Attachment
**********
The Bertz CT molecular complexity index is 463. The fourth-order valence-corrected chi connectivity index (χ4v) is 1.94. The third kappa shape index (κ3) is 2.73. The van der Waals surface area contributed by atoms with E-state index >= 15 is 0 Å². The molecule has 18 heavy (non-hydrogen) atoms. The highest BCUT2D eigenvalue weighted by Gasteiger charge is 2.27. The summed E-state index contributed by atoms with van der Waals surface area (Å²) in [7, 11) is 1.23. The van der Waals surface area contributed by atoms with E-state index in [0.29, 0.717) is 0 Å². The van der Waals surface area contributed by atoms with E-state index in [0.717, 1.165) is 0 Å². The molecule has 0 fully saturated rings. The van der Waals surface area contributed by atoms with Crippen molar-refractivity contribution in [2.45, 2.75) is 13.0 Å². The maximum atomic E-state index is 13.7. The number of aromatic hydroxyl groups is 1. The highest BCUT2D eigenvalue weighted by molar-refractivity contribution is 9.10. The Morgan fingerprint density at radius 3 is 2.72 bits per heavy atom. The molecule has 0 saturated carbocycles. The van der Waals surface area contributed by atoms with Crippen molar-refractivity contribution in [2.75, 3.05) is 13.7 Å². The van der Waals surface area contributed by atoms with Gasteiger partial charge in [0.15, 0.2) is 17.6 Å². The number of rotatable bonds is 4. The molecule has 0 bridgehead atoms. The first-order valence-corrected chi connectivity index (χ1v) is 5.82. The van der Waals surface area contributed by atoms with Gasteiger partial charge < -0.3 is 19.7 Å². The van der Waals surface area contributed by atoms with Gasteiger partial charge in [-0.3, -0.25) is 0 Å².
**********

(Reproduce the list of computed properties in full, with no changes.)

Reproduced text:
The Bertz CT molecular complexity index is 463. The fourth-order valence-corrected chi connectivity index (χ4v) is 1.94. The third kappa shape index (κ3) is 2.73. The van der Waals surface area contributed by atoms with E-state index >= 15 is 0 Å². The molecule has 18 heavy (non-hydrogen) atoms. The highest BCUT2D eigenvalue weighted by Gasteiger charge is 2.27. The summed E-state index contributed by atoms with van der Waals surface area (Å²) in [7, 11) is 1.23. The van der Waals surface area contributed by atoms with E-state index in [0.29, 0.717) is 0 Å². The van der Waals surface area contributed by atoms with E-state index in [0.717, 1.165) is 0 Å². The molecule has 0 fully saturated rings. The van der Waals surface area contributed by atoms with Crippen molar-refractivity contribution in [2.45, 2.75) is 13.0 Å². The maximum atomic E-state index is 13.7. The number of aromatic hydroxyl groups is 1. The highest BCUT2D eigenvalue weighted by molar-refractivity contribution is 9.10. The Morgan fingerprint density at radius 3 is 2.72 bits per heavy atom. The molecule has 0 saturated carbocycles. The van der Waals surface area contributed by atoms with Crippen molar-refractivity contribution in [2.75, 3.05) is 13.7 Å². The van der Waals surface area contributed by atoms with Gasteiger partial charge in [0.15, 0.2) is 17.6 Å². The number of rotatable bonds is 4. The molecule has 0 bridgehead atoms. The first-order valence-corrected chi connectivity index (χ1v) is 5.82. The van der Waals surface area contributed by atoms with Gasteiger partial charge < -0.3 is 19.7 Å². The van der Waals surface area contributed by atoms with Gasteiger partial charge in [-0.3, -0.25) is 0 Å².